The first hint that Julie Metz's husband was a cheater came at his own funeral.
Cathy, a gaunt churchgoing friend, draped her body over the man's corpse and sobbed.
The woman was an everyday fixture in Ms. Metz's life: Their daughters were best friends, and Cathy had even thoughtfully recommended her own marriage counsellor to the couple.
It would be another seven months before Ms. Metz learned that Cathy had a turbulent, three-year affair with her 44-year-old husband, Gordon Lee Churchwell, who died of a pulmonary embolism - and that she was one of at least six mistresses he'd kept during their 14-year marriage.
The discovery came when family friends were sorting through the late husband's paperwork and found piles of illicit e-mails.
There was Cathy; Mandy, a bisexual ad executive; Christina, a recently widowed knitter; Alicia, an Argentine university student; and Eliana, a liberal woman who "rode a turd wave" of New Age dialogue - and got to know Mr. Churchwell's "inner reality" when she tied him up during sex.
Ms. Metz decided to track the mistresses down, one by one. She recounts her experience in Perfection: A Memoir of Betrayal and Renewal. Ms. Metz spoke with The Globe and Mail from Brooklyn, N.Y., where she lives with her partner and 12-year-old daughter.
You discovered your husband's infidelities because he catalogued them in an e-mail to one of his mistresses and failed to delete it.
From clues in that e-mail, I was able to identify who it was I needed to find. I had my husband's address book and I went through it looking for names of women that I personally didn't know but who lived in the right neck of the woods. At the same time I was reading through his diary and as I did that, I made other connections. At the time I was discovering this, every day was a fresh outrage. This went on for weeks.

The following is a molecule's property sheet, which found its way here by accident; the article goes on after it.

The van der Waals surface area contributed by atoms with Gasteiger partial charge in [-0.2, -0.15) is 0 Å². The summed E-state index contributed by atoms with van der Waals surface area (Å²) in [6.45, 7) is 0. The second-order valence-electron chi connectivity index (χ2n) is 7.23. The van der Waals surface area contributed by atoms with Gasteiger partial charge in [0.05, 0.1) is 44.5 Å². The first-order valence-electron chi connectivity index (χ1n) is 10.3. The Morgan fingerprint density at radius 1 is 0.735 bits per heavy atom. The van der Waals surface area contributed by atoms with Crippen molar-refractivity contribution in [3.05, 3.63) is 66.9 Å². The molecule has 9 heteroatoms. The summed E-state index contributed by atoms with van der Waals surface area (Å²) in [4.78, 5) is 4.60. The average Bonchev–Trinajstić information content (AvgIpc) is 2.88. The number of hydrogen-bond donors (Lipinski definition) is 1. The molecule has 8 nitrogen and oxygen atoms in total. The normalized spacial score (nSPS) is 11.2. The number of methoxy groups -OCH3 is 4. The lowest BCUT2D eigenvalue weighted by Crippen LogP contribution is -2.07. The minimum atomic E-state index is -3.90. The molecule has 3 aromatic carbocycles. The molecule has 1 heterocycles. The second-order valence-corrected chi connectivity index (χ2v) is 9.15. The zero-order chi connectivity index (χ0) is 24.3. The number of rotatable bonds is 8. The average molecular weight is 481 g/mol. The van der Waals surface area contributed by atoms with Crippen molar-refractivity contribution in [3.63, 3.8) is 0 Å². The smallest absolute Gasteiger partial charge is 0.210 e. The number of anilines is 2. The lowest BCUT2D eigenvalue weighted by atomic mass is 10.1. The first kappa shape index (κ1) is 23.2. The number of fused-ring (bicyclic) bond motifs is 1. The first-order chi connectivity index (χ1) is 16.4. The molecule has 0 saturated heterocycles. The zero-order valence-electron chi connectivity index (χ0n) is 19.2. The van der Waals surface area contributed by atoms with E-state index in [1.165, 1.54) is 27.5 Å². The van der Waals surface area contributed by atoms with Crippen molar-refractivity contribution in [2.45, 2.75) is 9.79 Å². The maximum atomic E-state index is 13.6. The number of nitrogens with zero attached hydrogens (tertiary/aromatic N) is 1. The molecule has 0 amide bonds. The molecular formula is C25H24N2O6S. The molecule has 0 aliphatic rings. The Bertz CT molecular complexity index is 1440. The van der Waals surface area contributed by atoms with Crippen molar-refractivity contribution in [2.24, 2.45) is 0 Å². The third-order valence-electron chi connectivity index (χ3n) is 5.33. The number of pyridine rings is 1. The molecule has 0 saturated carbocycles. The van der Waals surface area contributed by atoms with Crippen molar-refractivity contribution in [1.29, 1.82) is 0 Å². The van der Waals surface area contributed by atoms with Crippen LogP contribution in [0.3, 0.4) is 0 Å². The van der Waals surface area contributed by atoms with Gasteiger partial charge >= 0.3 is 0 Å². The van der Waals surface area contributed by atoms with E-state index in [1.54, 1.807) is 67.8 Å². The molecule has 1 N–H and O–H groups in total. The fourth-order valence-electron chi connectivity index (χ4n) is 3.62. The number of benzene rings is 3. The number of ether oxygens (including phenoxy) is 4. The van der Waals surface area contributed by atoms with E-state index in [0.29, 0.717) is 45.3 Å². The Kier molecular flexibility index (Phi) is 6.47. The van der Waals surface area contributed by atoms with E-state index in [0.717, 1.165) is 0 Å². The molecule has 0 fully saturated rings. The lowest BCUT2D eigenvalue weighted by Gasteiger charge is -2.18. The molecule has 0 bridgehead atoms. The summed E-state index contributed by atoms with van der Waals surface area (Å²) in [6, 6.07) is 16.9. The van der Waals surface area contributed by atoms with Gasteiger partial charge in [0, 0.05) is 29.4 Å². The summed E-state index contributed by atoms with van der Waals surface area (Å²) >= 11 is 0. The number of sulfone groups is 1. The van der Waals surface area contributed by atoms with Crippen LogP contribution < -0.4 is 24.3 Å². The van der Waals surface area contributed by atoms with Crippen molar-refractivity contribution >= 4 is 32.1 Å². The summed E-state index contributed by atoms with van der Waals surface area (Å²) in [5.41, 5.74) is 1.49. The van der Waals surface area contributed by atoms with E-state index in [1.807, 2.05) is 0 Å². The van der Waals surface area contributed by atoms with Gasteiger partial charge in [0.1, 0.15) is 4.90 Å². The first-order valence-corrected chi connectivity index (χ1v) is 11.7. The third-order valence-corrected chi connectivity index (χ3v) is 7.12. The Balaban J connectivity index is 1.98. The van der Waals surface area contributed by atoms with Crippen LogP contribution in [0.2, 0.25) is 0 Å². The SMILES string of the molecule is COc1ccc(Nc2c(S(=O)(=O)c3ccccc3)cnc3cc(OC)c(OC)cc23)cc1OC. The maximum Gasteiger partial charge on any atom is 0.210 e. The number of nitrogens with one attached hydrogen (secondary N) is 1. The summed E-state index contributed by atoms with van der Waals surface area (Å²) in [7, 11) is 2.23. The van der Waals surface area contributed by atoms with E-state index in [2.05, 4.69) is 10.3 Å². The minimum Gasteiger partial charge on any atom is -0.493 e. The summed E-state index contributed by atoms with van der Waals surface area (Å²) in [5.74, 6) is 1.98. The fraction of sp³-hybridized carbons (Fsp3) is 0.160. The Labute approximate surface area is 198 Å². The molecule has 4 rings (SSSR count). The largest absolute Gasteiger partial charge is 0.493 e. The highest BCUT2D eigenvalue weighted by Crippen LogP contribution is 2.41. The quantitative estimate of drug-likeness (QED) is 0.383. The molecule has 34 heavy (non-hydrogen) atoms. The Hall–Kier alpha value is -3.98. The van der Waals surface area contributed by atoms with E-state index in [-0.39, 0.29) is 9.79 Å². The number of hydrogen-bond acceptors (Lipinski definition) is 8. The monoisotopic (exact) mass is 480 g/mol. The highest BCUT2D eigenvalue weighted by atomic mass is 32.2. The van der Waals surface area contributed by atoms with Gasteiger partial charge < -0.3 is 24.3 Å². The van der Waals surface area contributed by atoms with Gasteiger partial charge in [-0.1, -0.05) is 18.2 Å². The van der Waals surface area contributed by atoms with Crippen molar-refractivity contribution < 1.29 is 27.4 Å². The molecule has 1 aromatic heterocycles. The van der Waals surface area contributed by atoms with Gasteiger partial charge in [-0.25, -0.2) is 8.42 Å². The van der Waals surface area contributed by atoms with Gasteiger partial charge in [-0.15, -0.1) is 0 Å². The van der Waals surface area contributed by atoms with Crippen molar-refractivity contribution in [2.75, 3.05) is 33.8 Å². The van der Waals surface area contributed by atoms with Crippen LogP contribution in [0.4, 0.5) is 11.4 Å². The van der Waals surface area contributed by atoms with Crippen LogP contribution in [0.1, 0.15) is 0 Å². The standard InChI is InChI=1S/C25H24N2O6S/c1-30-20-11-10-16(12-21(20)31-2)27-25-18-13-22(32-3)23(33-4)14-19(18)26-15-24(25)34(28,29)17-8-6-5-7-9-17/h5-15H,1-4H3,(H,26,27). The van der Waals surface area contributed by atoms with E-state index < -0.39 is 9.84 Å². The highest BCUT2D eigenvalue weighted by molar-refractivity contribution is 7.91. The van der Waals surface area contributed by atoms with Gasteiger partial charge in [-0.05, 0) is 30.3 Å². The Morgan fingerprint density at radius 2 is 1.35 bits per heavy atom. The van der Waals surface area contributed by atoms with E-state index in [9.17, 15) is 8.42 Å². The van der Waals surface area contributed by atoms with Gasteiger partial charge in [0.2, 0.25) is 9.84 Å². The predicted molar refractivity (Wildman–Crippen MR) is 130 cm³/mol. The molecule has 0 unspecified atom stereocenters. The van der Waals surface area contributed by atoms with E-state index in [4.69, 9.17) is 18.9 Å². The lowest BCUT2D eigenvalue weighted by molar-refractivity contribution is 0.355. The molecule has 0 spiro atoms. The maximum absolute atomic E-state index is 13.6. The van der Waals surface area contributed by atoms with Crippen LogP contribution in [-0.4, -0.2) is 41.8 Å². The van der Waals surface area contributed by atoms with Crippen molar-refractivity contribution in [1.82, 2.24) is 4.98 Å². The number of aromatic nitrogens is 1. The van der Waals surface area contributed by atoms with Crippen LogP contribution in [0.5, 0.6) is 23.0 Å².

As you got each one on the phone, you let the profanities rip. But you ended up forming very different rapports with the women. Who got your mercy?
This woman Ellen in my town, she was in tears in minutes. [Ms. Metz's husband seduced her at the gym.]It was also clear that she had done immediate corrective work. They'd slept together twice and she told her husband and was off to a marriage counsellor. These encounters had obviously caused her an enormous amount of pain. … [My husband]seemed to have a knack for finding women who were in very vulnerable periods. There was even a theme: Christina and Ellen both had mothers who were dying.
Cathy did not earn your sympathy. You reamed her out in person and launched into a days-long phone campaign. On Day 4, she hung up on you. You write that you were relieved. Why?
These conversations with her felt very poisonous; it was becoming kind of obsessive. It was a relief when she hung up on me because I wouldn't have to talk to her any more. On the other hand, there were many questions that I never had answered. … [Cathy and my husband]had used the children as a remarkably effective cover. Sometimes I had the kids: I was babysitting while they were together. It happened so organically, back and forth, that I wasn't really paying attention. I was the mom and I was working. This woman never felt threatening to me.
Another one, Mandy, actually deigned to chalk it up to 9/11: She said your husband comforted her after she witnessed the terrorist attacks from her apartment in [New York's]Battery Park.
She lied to me that they didn't have sex. It was her unwillingness to be honest with me, in the face of all evidence to the contrary, that pissed me off.
You were most nervous about Eliana, but you ended up becoming close and still e-mail today. That's surprising.